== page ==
I Am the Gate (John 10:1-10)

“Very truly I tell you Pharisees, anyone who does not enter the sheep pen by the gate, but climbs in by some other way, is a thief and a robber. The one who enters by the gate is the shepherd of the sheep. The gatekeeper opens the gate for him, and the sheep listen to his voice. He calls his own sheep by name and leads them out. When he has brought out all his own, he goes on ahead of them, and his sheep follow him because they know his voice. But they will never follow a stranger; in fact, they will run away from him because they do not recognize a stranger’s voice.” Jesus used this figure of speech, but the Pharisees did not understand what he was telling them.

Therefore Jesus said again, “Very truly I tell you, I am the gate for the sheep. All who have come before me are thieves and robbers, but the sheep have not listened to them.I am the gate; whoever enters through me will be saved. They will come in and go out, and find pasture. The thief comes only to steal and kill and destroy; I have come that they may have life, and have it to the full. (New International Version)

In an idyllic world, we would never have to contend with thieves and interlopers within the flock of God. But, as you well know, we live in a less than perfect world. The spiritual robber-baron is the one who poses as a religious figure, yet is really around to fleece the sheep.

Obviously, anyone who has to jump the fence, instead of entering through the gate, has something nefarious up their dastardly sleeve. In fact, these interlopers feel they have a right to get in, by any means, because of their inflated sense of self-importance.

Jesus, of course, is using metaphor and figure of speech to communicate something important: The thieves are robbing God’s honor for themselves and bringing harm to God’s people. By trying to take away the way, the truth, and the life, the religious leaders were spiritual burglars attempting to be both gate and gatekeeper.

In short, the religious leaders believed they were more important than Jesus; and they tried to keep Christ and the people from connecting with each other.

And that is the insidious form of all religious quackery – to keep people separated from what can help them the most so that the charlatan can soak up all the attention, authority, and accolades.

But a faithful and true shepherd enters through the gate with confidence and care. Such a person has no other agenda and no other concern than Jesus and what Christ has said, has done, and will do.

The pastoral ministers amongst us help lead the flock through the gate so that they might enjoy safety, security, and succulence. The shepherd calls people by name, and doesn’t generically yell at nameless folk, to bring them alongside the Good Shepherd.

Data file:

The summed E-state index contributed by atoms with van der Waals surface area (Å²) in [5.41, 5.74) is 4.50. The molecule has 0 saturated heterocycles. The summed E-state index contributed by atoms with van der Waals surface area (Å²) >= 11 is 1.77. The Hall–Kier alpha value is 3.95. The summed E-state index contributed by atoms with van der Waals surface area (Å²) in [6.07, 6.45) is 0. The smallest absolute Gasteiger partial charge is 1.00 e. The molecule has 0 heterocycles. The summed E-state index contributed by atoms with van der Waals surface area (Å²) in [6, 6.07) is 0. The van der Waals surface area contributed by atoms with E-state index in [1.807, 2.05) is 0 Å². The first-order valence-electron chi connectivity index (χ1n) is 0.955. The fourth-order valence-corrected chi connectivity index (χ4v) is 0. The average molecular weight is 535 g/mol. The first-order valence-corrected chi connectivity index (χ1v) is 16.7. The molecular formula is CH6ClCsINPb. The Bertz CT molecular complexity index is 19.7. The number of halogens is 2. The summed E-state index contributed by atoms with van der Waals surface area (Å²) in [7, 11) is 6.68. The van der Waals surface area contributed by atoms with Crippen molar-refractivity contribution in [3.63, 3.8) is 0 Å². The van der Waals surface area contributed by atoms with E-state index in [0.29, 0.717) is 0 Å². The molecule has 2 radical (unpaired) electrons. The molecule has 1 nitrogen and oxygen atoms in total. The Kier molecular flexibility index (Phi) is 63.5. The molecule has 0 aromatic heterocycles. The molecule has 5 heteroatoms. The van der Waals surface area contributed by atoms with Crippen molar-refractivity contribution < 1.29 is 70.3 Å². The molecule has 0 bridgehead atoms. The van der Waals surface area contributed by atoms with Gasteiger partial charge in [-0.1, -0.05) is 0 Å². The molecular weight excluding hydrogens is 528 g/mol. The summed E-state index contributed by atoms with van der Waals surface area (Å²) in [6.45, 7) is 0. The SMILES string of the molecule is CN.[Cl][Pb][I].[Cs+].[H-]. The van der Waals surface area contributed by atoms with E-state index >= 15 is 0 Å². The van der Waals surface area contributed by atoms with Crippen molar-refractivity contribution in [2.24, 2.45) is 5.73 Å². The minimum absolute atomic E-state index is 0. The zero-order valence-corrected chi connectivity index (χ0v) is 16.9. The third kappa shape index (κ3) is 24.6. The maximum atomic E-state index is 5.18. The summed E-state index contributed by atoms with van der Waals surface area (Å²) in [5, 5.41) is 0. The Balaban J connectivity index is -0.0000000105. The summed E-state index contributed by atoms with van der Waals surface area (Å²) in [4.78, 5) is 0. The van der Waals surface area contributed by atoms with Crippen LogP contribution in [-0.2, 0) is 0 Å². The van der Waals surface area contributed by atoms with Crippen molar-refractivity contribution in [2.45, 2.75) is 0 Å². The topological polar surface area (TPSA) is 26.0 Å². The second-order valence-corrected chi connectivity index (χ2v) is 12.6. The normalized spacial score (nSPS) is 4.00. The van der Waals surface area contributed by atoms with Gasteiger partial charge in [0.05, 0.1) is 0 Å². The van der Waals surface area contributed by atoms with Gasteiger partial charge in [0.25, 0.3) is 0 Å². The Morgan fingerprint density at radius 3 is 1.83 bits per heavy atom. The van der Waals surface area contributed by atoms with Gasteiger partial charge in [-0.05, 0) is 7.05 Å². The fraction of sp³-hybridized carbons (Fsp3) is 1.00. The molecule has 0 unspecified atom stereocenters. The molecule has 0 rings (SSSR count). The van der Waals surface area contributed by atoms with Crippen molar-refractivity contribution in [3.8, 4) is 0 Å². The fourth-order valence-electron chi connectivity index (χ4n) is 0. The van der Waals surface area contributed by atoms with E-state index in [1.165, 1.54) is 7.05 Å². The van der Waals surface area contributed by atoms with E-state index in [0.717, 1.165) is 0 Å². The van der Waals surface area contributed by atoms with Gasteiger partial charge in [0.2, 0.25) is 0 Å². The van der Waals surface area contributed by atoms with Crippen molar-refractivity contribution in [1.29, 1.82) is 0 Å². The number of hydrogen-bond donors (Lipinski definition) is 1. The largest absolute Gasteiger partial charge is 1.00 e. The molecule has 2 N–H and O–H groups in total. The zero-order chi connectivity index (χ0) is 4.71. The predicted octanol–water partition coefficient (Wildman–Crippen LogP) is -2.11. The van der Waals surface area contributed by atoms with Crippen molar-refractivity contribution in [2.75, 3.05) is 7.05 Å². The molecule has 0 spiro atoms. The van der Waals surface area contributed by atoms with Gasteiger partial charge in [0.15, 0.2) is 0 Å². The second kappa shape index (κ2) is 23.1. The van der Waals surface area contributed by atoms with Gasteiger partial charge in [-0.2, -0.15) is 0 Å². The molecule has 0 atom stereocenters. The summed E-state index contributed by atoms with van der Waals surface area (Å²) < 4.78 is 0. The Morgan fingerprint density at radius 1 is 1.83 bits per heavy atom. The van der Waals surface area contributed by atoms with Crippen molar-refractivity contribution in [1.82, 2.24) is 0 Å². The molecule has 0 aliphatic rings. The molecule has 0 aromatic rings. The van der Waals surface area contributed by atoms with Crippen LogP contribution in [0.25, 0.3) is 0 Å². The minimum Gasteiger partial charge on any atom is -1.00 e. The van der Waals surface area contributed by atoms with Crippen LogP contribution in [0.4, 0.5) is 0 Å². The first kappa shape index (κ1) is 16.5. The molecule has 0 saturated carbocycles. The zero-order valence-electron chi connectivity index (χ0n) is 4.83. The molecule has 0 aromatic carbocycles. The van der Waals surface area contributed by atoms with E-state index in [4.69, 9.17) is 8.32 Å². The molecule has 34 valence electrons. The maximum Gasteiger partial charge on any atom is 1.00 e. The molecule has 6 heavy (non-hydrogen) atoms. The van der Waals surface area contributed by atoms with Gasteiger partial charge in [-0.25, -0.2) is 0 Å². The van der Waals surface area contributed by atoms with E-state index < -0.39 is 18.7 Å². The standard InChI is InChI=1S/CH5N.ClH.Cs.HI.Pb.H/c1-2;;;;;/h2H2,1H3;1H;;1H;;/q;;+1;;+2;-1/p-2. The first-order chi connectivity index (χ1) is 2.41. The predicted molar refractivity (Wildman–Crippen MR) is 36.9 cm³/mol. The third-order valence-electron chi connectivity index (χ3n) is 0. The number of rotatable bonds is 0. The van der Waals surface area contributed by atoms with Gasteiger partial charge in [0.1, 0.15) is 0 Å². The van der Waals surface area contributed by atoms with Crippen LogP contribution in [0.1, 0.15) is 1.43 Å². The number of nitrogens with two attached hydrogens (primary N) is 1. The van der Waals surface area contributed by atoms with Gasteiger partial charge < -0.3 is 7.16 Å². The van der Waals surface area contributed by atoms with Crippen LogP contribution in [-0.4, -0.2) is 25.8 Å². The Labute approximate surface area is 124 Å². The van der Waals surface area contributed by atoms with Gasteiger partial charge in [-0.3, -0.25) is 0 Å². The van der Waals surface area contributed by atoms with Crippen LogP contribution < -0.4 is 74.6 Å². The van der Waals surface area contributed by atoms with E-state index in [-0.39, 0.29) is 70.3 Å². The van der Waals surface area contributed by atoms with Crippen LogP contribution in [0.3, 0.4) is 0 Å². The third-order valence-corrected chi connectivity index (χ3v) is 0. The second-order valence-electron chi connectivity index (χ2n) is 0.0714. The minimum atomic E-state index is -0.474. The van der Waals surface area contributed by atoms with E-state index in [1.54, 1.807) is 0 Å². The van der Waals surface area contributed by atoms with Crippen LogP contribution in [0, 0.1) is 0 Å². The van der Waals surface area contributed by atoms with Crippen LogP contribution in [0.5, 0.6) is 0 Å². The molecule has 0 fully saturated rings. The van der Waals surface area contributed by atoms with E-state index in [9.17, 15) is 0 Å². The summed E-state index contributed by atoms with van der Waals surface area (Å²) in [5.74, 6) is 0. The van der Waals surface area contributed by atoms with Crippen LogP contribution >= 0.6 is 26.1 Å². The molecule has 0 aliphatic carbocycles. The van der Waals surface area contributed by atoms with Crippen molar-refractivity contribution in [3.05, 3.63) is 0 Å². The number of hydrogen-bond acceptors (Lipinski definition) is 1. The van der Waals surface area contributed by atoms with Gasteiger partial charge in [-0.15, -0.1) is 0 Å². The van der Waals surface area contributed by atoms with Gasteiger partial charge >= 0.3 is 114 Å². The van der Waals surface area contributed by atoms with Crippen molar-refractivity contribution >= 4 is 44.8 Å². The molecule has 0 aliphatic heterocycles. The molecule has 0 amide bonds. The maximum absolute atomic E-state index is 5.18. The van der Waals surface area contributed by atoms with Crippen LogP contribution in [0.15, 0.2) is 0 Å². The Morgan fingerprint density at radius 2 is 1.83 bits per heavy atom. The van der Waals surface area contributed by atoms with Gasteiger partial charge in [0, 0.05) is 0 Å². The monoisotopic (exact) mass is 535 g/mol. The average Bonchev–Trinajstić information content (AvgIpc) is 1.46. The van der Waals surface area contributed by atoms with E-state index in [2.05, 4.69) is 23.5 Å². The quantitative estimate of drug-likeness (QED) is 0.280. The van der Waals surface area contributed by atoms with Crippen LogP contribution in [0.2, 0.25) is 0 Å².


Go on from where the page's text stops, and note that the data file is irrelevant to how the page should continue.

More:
Thus, we are to have a faithful concentration and commitment to Christ; a voice which is discernibly oriented toward pointing people’s attention to Christ; and a teaching and leadership which moves into the world in order to bring Christian speech and action that blesses the world.

One of the problems many persons experience is that they listen to strange voices, instead of the familiar voice of their trusted pastor and the voice of Scripture, reason, and history. They follow a pet preacher’s or person’s interpretation of everything without reservation, rather than seeking to hear the voice of God in everything which is said.

Big churches, large ministries, and eloquent people are not necessarily the vocal chords of God. We must be discerning and wise. Not everyone who says, “Lord, Lord,” will enter the kingdom of heaven. It’s only the person and the faith community which does the will of God that’s able to get in.

Wolves in sheep’s clothing exist. So, we must beware.

Idioms, figures of speech, and metaphors get lost on some folk. That’s what happened for Christ’s original hearers. A lot of head-scratching was happening because they couldn’t figure out what in the world Jesus was talking about. “They” are the people who interpret all of life through personal agendas and selfish means. Their self-absorption prevented them from seeing the person right in front of them, who he really was, and what he was actually saying to them.

I Am the Gate of the Sheepfold, by Kathrin Burleson

So, Jesus plainly told them that he himself is the gate of the sheep. “I am” the gate. Deliverance, reconciliation, freedom, and protection all come together in Christ to provide a good life, a life of abundance that is worth living. We have peace with God through the Lord Jesus.

In today’s Gospel lesson, we learn from Jesus the following:

  • The key to being a good shepherd is being faithful to Jesus Christ
  • The concerns of a good shepherd are to attract, bring in, protect, free, feed, and lead God’s people into a good life through Jesus Christ
  • The way for a good shepherd is to love the sheep, care for them, and be with them through thick and thin, as Christ does
  • The preoccupations of those who ignore entering through the gate, which is Jesus, are to gain for themselves what rightly belongs to God: glory, honor, praise, power, authority, accolades, and devotion.

Everything hinges on Jesus as the gate of life. In centering ourselves completely around Christ, and by giving up the false self of keeping up appearances to others, we find our true self, connected to God in which all our needs are fully met and satisfied.

Merciful Father, you gave your Son Jesus Christ to be the Good Shepherd. In his love for us, he laid down his life and rose again. Keep us always under his protection, and give us grace to follow in his steps, in the strength and enablement of the Holy Spirit. Amen.

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